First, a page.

3Although Austria appears to have had a glut of such failures, see above and Case C-140/97

Rechburger and Others v Republic of Austria [1999] ECR I-3499, CJEU.

travellers victimised by the failure of their tour operator to employ regulated security measures specifically designed for their protection.


11.6 As if the point needed emphasising, it should be noted that the Package Travel Regulations 2018 apply only to packages and LTAs as defined by the Regulations. As shown in earlier chapters, the regulatory net does not catch every arrangement by which travellers make provision for the holidays of themselves and their families. While the Regulations will catch a much wider range of arrangements relative to the Package Travel Regulations 1992,5there will be many holiday arrangements which fall outside of the protection provided by the legislative scheme. The position of travellers under the Package Travel Regulations 1992 was significantly less beneficial, and travel arrangements booked online or which had a significant element of customisability often fell outside the statutory scheme. As a means of offering some comfort to those travellers who found – by design or (more often) inadvertence – that they did not have a package within the meaning of the Package Travel Regulations 1992, regulators in this jurisdiction developed a new concept: ‘Flight-Plus’. Flight-Plus was initially defined, and its obligations and protections described, in the ATOL Regulations 2012,6but there have been amendments to reflect the wider, more expansive meaning of ‘package travel’ as contained in the Regulations.7These schemes are considered below. Before doing so, however, it is worth pausing to review some of the basic problems that arise in the event of a tour operator’s or travel agent’s insolvency and to consider briefly statutory and voluntary security arrangements that exist outside the scope of the Regulations.


11.7 It is small consolation to the traveller to be informed that the ordinary principles of contract are not displaced simply by reason of the fact that their tour operator has gone into liquidation. The traveller may, in theory, have a perfectly enforceable contract against the company in liquidation, but this will mean very little in practice where service providers have not been paid, airline seats not reserved and where, inevitably, there is no money left to pay for the services or from which the traveller can be compensated (or their advance payments refunded). The fate of the traveller, stranded at home before their travel

5See Chapter 1 for a detailed discussion.

6Civil Aviation (Air Travel Organisers’ Licensing) Regulations 2012 (SI 2012/1017).

7See Chapter 1 for a detailed discussion.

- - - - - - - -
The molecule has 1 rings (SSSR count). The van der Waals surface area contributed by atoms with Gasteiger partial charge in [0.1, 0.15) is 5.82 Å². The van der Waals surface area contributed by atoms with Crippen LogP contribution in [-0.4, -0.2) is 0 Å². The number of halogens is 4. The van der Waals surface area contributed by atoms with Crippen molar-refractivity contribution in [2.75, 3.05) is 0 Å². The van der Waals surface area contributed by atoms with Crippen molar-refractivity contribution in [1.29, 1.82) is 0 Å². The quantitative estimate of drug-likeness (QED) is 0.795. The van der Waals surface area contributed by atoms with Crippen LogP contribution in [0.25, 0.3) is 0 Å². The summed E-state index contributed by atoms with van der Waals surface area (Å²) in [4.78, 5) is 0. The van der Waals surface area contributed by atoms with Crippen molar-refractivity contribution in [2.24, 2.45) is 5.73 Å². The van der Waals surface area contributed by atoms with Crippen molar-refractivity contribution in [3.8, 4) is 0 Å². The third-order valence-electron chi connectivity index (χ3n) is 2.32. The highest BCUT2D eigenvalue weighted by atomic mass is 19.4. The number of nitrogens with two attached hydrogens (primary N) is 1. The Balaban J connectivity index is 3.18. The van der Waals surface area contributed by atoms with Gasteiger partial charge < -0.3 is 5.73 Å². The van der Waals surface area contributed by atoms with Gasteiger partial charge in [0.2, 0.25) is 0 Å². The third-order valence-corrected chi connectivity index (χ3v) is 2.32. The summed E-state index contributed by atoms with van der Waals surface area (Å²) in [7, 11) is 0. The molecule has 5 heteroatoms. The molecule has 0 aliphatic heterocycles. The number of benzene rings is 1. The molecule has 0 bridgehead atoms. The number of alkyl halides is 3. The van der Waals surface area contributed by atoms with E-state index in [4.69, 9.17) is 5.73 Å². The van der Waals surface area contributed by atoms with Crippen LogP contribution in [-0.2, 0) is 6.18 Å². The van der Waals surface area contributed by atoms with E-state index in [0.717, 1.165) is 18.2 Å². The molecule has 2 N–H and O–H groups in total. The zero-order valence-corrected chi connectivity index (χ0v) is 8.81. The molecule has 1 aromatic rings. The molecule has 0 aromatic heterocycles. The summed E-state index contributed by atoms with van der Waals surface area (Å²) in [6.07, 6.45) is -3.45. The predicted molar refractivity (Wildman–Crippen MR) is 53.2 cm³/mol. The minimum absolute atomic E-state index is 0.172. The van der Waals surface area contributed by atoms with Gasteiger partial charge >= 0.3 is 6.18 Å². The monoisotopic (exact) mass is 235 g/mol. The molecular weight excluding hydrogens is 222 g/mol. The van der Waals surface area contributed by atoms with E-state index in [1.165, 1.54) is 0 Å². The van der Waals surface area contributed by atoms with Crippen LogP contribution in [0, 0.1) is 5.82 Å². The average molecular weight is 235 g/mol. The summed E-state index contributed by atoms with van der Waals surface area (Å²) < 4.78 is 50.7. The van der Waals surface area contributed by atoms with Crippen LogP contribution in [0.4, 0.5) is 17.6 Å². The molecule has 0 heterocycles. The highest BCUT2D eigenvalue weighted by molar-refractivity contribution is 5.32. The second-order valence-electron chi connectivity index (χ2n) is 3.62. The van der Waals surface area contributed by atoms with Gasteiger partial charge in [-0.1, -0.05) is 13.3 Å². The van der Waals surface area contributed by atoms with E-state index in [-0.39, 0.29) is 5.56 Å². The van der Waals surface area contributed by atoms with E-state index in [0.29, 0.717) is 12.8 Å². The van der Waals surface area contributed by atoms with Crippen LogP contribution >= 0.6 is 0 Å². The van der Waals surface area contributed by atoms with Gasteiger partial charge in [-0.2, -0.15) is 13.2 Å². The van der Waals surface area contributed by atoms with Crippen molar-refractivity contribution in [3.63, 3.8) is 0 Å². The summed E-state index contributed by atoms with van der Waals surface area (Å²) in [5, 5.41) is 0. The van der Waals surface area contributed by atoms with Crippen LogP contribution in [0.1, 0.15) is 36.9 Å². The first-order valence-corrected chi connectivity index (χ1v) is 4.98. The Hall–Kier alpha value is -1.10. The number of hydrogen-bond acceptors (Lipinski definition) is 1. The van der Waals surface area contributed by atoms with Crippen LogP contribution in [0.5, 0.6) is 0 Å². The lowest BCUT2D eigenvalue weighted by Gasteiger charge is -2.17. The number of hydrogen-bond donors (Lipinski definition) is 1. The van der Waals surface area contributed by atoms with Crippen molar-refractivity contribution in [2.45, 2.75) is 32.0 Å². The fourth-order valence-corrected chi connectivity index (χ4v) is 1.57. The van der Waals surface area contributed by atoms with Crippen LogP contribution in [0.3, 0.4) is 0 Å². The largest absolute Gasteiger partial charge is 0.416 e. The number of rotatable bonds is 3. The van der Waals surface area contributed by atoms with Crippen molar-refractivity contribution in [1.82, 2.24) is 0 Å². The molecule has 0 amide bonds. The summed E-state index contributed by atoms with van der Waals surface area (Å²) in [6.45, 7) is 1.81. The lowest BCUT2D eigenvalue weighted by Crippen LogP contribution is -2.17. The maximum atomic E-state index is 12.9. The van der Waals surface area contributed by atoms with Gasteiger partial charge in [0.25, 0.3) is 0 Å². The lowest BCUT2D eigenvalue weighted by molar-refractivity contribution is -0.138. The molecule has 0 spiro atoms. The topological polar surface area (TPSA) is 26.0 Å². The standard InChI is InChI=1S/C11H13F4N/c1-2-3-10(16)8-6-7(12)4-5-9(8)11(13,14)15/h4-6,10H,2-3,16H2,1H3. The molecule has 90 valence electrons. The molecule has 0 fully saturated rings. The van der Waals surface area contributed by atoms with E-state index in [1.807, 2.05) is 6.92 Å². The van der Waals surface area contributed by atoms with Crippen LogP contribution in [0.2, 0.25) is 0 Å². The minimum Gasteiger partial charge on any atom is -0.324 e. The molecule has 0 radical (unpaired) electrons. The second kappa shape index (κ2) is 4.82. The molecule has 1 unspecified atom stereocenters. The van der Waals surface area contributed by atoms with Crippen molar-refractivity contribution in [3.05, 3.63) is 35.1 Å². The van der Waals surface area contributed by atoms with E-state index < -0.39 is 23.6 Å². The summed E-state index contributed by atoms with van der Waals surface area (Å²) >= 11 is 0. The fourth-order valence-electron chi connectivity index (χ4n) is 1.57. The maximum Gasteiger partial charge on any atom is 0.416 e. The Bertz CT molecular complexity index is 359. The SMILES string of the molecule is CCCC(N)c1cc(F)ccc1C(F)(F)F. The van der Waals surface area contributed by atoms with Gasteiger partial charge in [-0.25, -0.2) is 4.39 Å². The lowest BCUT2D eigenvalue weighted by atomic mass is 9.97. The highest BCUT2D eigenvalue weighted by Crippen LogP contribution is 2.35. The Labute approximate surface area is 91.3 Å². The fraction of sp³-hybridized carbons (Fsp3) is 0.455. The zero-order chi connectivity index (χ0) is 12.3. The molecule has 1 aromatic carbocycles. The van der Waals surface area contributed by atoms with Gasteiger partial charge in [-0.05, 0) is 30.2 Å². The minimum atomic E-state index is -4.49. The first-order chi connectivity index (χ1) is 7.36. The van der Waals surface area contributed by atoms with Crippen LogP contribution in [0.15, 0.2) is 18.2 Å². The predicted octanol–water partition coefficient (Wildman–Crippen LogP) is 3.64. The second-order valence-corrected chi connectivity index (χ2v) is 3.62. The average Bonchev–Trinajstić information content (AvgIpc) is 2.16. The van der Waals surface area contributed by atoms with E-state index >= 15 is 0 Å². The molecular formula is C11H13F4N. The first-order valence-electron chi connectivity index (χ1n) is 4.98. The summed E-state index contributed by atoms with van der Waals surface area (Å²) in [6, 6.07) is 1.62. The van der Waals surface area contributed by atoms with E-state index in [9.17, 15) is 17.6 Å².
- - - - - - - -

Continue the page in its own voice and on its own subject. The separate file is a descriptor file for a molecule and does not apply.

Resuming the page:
540 Saggerson on Travel Law and Litigation

commences, is as nothing in comparison to the problems faced by those who have embarked on their travel only to be stranded by a defaulting tour operator. Such travellers have the additional problem of seeking and paying for transportation home as well as interim accommodation. The repayment of deposits and expenses incurred is unlikely; the payment of compensation for loss of enjoyment and disappointment is unthinkable. Before both the Package Travel Regulations 1992 and the Package Travel Regulations 2018, the traveller would have had a number of possible avenues to explore.

11.8 The traveller could look to the travel agent in respect of any money paid which the travel agent was holding as an agent of the traveller; this would include those instances where money was paid to the agent before any contract with the tour operator had been concluded or confirmed as a general rule. It is also possible that the agent would have offered an independent ‘money-back’ guarantee as consideration for the traveller booking through their agency. Looking to recover money held by a travel agent should almost always be feasible where the travel agent was acting as a mere booking agent for the traveller in non-package cases.

11.9 If the traveller had paid for the travel services by credit card, they may have a claim against the credit card company by reason of section 75 of the Consumer Credit Act 1974. Such a claim would almost certainly exist where the credit card had been accepted directly by the tour operator. However, the position has proved more controversial where the travel agent has accepted the credit card as payment for package services offered by a tour operator.


Section 75 and the tour operator

11.10 It seems to be (almost) universally accepted that where a traveller pays a tour operator directly (whether the payment is a deposit, a down payment or in full) by credit card (as opposed to a charge card), the credit card company, being jointly liable to the consumer under the Consumer Credit Act 1974 for any breach of...